Previous studies focused on neuronal polarity have suggested that kinesin-1 is preferentially transported in processes that contain acetylated and detyrosinated microtubules (Reed et al., 2006; Konishi and Setou, 2009; Hammond et al., 2010). Stable microtubules contain more detyrosinated and acetylated tubulins than dynamic microtubules (Janke and Bulinski, 2011). Therefore, we analyzed microtubule turnover in axonal arbors. We applied fluorescence recovery after photobleaching (FRAP) by expressing an α-tubulin tagged with EGFP (EGFP–tubulin). In CGNs, EGFP–tubulin was detected throughout axonal arbors (Fig. 4C). We focused on pairs of arbor terminals and applied photobleaching in a rectangular area proximal (approximately 10 μm) to the branching point (Fig. 4C). Recovery of fluorescence in each terminal segment was measured at 40-s intervals. Because free tubulins are rapidly recovered in a matter of seconds, fluorescence recovery over time reflects mostly the turnover of EGFP–tubulins that exist as microtubules. Notably, when FRAP analysis was applied on terminal segments that possessed varying segment lengths, we found that recovery of EGFP–tubulin in longer axonal terminal segments was slower than in shorter ones (Fig. 4D). The dissociation rate of EGFP–tubulin, which was obtained by a mathematical fitting to the model (Edson et al., 1993; Hush et al., 1994; see Materials and Methods), revealed that turnover of EGFP–tubulin was slower in longer terminal segments compared with shorter terminal segments (Fig. S3A, shorter terminal segment; koff=0.055±0.019/min versus longer terminal segment; koff=0.017±0.006/min, mean±s.e.m., n=4).
We also assessed the possibility that selective kinesin-1 transport directly correlates with microtubule stability in the terminal segments. In this experiment, FRAP was applied to CGN axons that simultaneously expressed EGFP–tubulin and K5H–mCherry. As descried above, the length of the K5H-enriched terminals tended to be longer than neighboring terminal segments (Fig. 1D). To investigate the direct correlation between K5H signal and turnover of EGFP–tubulin, we selected terminal pairs that were comparable in segment length (<1.5-fold difference). When we analyzed terminal pairs that possessed different amounts of K5H (>2-fold), we found no significant correlation between EGFP–tubulin recovery and K5H signal value (Fig. 4E,F). In addition, no significant correlation was observed between the K5H signal value and the dissociation rate of EGFP–tubulin (Fig. S3B).
Correlation between length of terminal segment and reporters of microtubule stability
We next performed immunocytochemistry by using antibodies that specifically recognize post-transcriptionally modified tubulins (Fig. 5A). The ratios of tyrosinated to detyrosinated tubulins and acetylated tubulins varied between neighboring terminal segments with different lengths. Consistent with a previous report (Robson and Burgoyne, 1989; Ahmad et al., 1993; Brown et al., 1993), the ratio of modification gradually changed depending on the distance from the branching point (Fig. 5A). To account for region-dependent differences in tubulin modification within the terminal segment, we quantified staining profiles for distances from axonal branching points and distances from terminal ends (Fig. 5B,C). Notably, the ratio of tyrosinated to detyrosinated tubulin was greater in shorter terminal segments compared with longer terminal segments at the same distance from a branching point. The ratio difference increased in a distance-dependent manner, but was significant even at 10 μm from the branching point (Fig. 5C, P<0.05, n=11). These results were consistent with the FRAP analysis. Similarly, the ratio of acetylated tubulin in shorter terminal segments was significantly less than the ratio at the same position in longer terminal segments relative to the branching point (Fig. 5C, P<0.05 at 10 μm, n=8). Conversely, in both tyrosination and detyrosination and acetylation, staining profiles versus distance from terminal ends were similar between shorter and longer terminal segments (Fig. 5C).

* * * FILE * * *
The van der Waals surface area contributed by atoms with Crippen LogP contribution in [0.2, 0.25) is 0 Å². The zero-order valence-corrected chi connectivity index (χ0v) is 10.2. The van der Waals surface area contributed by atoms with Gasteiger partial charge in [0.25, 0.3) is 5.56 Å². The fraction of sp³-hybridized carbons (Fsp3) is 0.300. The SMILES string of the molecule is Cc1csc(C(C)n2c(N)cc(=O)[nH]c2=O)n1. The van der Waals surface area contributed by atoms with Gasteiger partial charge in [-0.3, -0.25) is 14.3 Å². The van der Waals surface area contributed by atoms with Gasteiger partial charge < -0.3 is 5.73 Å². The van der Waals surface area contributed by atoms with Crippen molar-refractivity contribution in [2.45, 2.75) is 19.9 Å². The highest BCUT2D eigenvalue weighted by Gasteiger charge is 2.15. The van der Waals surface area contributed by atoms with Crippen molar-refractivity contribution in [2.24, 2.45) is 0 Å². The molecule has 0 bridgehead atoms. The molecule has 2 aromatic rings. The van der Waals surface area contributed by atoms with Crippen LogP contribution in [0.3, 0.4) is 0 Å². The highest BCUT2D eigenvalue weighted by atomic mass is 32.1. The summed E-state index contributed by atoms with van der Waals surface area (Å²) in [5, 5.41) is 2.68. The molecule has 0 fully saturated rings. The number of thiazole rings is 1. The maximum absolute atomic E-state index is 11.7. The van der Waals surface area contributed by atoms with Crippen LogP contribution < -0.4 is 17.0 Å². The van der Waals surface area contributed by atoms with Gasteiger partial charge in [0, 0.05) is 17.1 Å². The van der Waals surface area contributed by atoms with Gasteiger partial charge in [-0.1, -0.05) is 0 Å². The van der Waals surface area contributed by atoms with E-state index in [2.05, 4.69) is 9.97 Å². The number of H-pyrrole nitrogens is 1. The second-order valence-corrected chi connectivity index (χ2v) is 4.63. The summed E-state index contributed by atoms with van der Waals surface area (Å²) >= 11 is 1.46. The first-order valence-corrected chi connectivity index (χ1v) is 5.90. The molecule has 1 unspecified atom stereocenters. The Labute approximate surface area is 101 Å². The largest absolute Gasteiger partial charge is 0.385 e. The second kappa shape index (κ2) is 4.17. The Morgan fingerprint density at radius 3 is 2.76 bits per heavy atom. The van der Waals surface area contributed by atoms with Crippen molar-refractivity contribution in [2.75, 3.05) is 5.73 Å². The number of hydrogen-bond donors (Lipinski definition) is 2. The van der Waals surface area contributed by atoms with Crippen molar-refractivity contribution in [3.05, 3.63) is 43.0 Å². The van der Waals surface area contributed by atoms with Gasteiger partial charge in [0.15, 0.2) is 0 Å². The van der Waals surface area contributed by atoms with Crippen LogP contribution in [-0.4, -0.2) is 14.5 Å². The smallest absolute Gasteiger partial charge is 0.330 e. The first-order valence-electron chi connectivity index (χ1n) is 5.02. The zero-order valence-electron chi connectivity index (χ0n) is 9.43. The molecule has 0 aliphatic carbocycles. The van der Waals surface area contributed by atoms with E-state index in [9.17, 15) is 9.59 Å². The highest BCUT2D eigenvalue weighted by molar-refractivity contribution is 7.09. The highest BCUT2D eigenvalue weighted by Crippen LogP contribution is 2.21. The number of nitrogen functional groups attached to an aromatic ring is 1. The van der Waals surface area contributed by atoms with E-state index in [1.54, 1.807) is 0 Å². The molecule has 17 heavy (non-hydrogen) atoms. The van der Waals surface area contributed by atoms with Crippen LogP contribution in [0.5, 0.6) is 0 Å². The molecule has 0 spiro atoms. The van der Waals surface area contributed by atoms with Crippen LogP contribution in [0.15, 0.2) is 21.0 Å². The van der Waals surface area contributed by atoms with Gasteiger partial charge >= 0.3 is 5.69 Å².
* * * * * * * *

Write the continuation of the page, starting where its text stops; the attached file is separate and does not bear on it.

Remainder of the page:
We further investigated the region-dependent frequency of microtubule growth in the arbor by introducing an end-binding 3 (EB3, also known as MAPRE3) plasmid that was fused to fluorescent proteins to label plus-ends of growing microtubules (Stepanova et al., 2003). EB3 particles were detected more frequently in distal regions compared with proximal regions, and shorter terminal segments contained more particles compared with longer terminal segments at the same distance from a branching point (Fig. 5D, P<0.05, n=9). Additionally, profiles of EB3 particle numbers versus distance from terminal ends were similar between shorter and longer terminal segments (Fig. 5D), which was consistent with analysis of tyrosination and detyrosination and acetylation of microtubules. Thus, differences in microtubule turnover between short and long terminal segments could be explained by a regional difference that is dependent on the distance from a terminal end. In a previous study, Seetapun and Odde (2010) provided a simple length-dependent model for selective accumulation of stable microtubules in axons during polarization, which does not require neurite-dependent control of a microtubule assembly. In this model, the growth rate of microtubules in minor and longer processes remained unaltered. However, because the traveling time depends on process length, the net turnover of microtubules is slower in longer processes (i.e. axons) compared with shorter minor processes. We measured microtubule growth in axonal arbors by simultaneously monitoring EB3 particles in shorter and longer terminal segments (Fig. 5E). We found no length-dependent difference in the velocity of EB3 particles (Fig. 5E). These results support the notion that microtubule turnover in terminal segments is differentially regulated and dependent on distance from the terminal end, rather than by segment-specific microtubule regulation.